• verification - observed and verified results

Now rebirth cannot be verified without the practice leading to it. You can verify past lives if you develop the ability to recollect. If not still you can verify it in this lifetime. In a split second the material in our body disintegrates and reforms as part of the dependent arising process. (Process of Consciousness and Matter: The Philosophical Psychology of Buddhism by Rewata Dhamma, page 39, states this is more than 58 billion times a second) This also is verifiable through meditation when you make your mind at least as sharp enough to see Kalapas. Physical death and conception is only a special case in this process.

  • Your answer takes the literal interpretation point of view, which deeply disturbs me. A large part of this question has become, for me, the discussions between Dhammadhatu and ChrisW. His references to Buddhadasa Bikkhu have fitted me better then the literal view of the process. Stochastic processes leave no memory, so it would be impossible to recollect past lives information. The interpretation of kamma as a gauge that increases and decreases based on your actions doesn't help me either - again, Buddhadasa's make more sense to me. Mar 31, 2017 at 14:18
  • Memory impressions, karma, etc. are hidden states. When new memory impression is registered there is a transition of internal state. Similarly for Karma. Mar 31, 2017 at 14:24

Rebirth in the traditional sense may or may not happen. Despite what you say about NMR (which I also studied), we don't have any scientific evidence either way. But in the momentary sense, in the sense of being a different person in a different world from one moment to the next, this certainly seems to me to be what happens.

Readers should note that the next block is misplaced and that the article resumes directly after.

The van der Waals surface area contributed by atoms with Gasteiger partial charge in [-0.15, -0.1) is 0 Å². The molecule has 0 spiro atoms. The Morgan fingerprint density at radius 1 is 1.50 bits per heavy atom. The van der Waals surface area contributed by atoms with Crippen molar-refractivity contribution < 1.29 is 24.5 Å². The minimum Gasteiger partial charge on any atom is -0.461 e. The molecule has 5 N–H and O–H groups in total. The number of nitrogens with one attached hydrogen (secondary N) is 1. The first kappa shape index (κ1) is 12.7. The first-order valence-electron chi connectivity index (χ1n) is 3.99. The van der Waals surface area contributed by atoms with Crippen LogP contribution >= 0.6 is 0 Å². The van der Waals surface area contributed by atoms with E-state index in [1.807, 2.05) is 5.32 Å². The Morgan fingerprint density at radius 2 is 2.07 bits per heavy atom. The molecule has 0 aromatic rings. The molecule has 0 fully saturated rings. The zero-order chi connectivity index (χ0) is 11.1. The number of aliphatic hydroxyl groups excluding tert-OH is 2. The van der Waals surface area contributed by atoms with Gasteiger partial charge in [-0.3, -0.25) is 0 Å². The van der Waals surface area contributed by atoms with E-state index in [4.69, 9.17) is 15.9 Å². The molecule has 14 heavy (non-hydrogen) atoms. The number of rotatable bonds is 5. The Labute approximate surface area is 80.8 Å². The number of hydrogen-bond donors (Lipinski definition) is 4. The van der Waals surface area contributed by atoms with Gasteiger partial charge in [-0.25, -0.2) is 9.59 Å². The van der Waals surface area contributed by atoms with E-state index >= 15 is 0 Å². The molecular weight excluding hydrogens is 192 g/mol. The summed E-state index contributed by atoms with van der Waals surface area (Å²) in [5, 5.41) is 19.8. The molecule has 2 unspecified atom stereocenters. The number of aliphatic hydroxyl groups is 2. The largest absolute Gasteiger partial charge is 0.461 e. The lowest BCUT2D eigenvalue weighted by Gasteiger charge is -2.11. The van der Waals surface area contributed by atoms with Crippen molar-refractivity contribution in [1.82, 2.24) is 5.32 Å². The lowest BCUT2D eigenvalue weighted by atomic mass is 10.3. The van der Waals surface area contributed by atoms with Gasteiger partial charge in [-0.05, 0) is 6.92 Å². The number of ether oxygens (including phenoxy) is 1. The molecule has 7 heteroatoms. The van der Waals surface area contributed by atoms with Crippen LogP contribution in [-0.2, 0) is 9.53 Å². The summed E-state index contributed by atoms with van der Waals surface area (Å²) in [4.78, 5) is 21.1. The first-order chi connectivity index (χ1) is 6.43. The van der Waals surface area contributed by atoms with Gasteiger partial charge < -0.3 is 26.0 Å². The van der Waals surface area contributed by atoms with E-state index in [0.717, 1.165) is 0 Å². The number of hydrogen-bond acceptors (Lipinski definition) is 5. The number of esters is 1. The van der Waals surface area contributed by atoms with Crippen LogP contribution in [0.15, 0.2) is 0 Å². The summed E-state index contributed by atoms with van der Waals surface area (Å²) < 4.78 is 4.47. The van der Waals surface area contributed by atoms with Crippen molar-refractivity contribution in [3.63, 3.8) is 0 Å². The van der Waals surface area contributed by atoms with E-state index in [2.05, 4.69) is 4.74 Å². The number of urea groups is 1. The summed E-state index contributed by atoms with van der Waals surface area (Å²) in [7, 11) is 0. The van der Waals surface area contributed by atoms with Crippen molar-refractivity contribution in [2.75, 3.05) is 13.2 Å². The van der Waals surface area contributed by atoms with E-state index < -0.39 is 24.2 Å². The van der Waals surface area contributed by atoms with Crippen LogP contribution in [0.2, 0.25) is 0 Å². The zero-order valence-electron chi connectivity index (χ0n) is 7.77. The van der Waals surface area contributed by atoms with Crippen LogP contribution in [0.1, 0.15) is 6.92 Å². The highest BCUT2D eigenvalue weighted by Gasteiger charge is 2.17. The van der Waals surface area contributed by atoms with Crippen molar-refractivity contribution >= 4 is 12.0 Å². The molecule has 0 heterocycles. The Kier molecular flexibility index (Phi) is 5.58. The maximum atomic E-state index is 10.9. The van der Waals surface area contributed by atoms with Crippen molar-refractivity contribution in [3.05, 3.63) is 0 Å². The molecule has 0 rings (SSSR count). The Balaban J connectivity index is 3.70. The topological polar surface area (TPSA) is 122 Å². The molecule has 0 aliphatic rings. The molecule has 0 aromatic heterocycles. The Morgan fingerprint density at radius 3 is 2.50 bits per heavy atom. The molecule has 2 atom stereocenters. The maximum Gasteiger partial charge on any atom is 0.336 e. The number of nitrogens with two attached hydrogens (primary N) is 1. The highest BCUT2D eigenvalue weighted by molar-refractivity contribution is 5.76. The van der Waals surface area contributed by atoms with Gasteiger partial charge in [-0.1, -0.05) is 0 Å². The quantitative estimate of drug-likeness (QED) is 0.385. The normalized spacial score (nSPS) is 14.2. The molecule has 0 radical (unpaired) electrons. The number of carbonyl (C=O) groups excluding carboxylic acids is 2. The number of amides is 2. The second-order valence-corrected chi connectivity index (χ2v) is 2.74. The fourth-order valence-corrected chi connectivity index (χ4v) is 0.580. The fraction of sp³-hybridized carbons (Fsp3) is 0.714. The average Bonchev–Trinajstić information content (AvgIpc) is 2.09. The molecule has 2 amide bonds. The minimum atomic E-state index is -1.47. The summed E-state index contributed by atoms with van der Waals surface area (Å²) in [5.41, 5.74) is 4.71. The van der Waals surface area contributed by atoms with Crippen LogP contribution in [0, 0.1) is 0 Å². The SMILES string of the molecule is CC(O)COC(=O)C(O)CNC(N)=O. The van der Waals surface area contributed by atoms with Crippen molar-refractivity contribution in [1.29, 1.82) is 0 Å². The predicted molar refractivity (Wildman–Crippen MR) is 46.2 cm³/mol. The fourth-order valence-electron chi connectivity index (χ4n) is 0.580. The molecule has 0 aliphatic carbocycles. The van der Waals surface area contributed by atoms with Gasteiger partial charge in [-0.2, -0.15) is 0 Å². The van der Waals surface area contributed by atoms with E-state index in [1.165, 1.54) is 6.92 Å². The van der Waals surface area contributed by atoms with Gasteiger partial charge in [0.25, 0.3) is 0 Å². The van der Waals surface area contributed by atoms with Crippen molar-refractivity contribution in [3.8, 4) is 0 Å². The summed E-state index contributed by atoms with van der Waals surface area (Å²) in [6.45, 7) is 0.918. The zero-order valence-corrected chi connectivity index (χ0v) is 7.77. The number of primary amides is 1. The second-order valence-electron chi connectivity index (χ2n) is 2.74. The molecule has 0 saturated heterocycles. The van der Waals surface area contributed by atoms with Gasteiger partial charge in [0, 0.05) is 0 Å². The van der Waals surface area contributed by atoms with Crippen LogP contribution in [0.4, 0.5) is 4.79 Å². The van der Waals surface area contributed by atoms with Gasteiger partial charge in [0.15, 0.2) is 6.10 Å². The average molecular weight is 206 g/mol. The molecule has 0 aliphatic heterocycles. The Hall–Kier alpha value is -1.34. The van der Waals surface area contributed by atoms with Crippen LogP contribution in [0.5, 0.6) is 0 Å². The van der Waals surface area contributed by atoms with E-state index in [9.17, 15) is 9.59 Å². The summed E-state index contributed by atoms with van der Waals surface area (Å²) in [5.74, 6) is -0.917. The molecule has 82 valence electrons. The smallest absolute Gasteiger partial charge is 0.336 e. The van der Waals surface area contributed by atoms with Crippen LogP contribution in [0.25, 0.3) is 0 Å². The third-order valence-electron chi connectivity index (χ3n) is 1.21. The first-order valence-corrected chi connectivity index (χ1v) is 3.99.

And with respect to the traditional understanding of rebirth, Buddhism's view is that circumstances come and go (are born and die), but that there is something which isn't born and doesn't die. What of this thing that isn't born and doesn't die? What of it before your physical birth, what of it after your physical death?

  • "Something which isn't born and doesn't die" -- According to Buddhism, only nirvana fits that description, isn't that so? Or (according to slightly later Buddhist doctrine) possibly Buddha-nature?
    – ChrisW
    Apr 7, 2017 at 10:50
  • I don't think 'nirvana' or 'Buddha nature' are good words for it (and we tend not to use 'nirvana' in Zen/Mahayana). 'Nirvana' suggests a quality and 'Buddha nature' is too theoretical. I'd probably call it 'self' (at the risk of provoking Buddhist pedants) or 'what is alive' or 'what experiences', although these are open to misunderstanding.
    – user10515
    Apr 7, 2017 at 11:03
  • In the Pali canon "deathless" is a synonym for (or an attribute of) nirvana; and "unborn" seems to me like "unconditioned", which again implies nirvana. But I respect that nirvana may be de-emphasized in Mahayana generally.
    – ChrisW
    Apr 7, 2017 at 11:59